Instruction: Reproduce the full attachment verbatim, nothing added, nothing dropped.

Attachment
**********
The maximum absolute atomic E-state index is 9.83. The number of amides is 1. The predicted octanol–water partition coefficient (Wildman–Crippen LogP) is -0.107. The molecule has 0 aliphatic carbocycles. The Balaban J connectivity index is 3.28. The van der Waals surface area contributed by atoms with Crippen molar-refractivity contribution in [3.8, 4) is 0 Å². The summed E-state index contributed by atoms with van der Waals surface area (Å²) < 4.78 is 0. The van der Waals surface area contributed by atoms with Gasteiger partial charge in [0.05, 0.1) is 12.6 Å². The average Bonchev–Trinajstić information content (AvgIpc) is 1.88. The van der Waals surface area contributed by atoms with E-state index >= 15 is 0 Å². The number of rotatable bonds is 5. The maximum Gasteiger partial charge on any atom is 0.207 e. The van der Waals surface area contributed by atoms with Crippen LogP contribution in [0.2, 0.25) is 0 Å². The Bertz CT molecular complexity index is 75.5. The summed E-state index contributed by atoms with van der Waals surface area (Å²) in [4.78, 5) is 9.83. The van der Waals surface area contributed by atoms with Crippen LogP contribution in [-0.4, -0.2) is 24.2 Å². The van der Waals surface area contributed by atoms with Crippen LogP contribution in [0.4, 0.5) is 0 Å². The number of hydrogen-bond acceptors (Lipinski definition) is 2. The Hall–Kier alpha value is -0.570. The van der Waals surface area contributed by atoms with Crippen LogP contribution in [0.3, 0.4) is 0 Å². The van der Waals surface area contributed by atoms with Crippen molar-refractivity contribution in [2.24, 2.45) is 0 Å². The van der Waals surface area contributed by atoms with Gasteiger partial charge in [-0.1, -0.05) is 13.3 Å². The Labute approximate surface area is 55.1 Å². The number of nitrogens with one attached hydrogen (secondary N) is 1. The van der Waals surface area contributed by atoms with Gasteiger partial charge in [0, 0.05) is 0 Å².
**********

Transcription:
The maximum absolute atomic E-state index is 9.83. The number of amides is 1. The predicted octanol–water partition coefficient (Wildman–Crippen LogP) is -0.107. The molecule has 0 aliphatic carbocycles. The Balaban J connectivity index is 3.28. The van der Waals surface area contributed by atoms with Crippen molar-refractivity contribution in [3.8, 4) is 0 Å². The summed E-state index contributed by atoms with van der Waals surface area (Å²) < 4.78 is 0. The van der Waals surface area contributed by atoms with Gasteiger partial charge in [0.05, 0.1) is 12.6 Å². The average Bonchev–Trinajstić information content (AvgIpc) is 1.88. The van der Waals surface area contributed by atoms with E-state index >= 15 is 0 Å². The number of rotatable bonds is 5. The maximum Gasteiger partial charge on any atom is 0.207 e. The van der Waals surface area contributed by atoms with Crippen LogP contribution in [0.2, 0.25) is 0 Å². The Bertz CT molecular complexity index is 75.5. The summed E-state index contributed by atoms with van der Waals surface area (Å²) in [4.78, 5) is 9.83. The van der Waals surface area contributed by atoms with Crippen LogP contribution in [-0.4, -0.2) is 24.2 Å². The van der Waals surface area contributed by atoms with Crippen LogP contribution in [0.4, 0.5) is 0 Å². The number of hydrogen-bond acceptors (Lipinski definition) is 2. The Hall–Kier alpha value is -0.570. The van der Waals surface area contributed by atoms with Crippen LogP contribution in [0.3, 0.4) is 0 Å². The van der Waals surface area contributed by atoms with Crippen molar-refractivity contribution in [2.24, 2.45) is 0 Å². The van der Waals surface area contributed by atoms with Gasteiger partial charge in [-0.1, -0.05) is 13.3 Å². The Labute approximate surface area is 55.1 Å². The number of nitrogens with one attached hydrogen (secondary N) is 1. The van der Waals surface area contributed by atoms with Gasteiger partial charge in [0, 0.05) is 0 Å².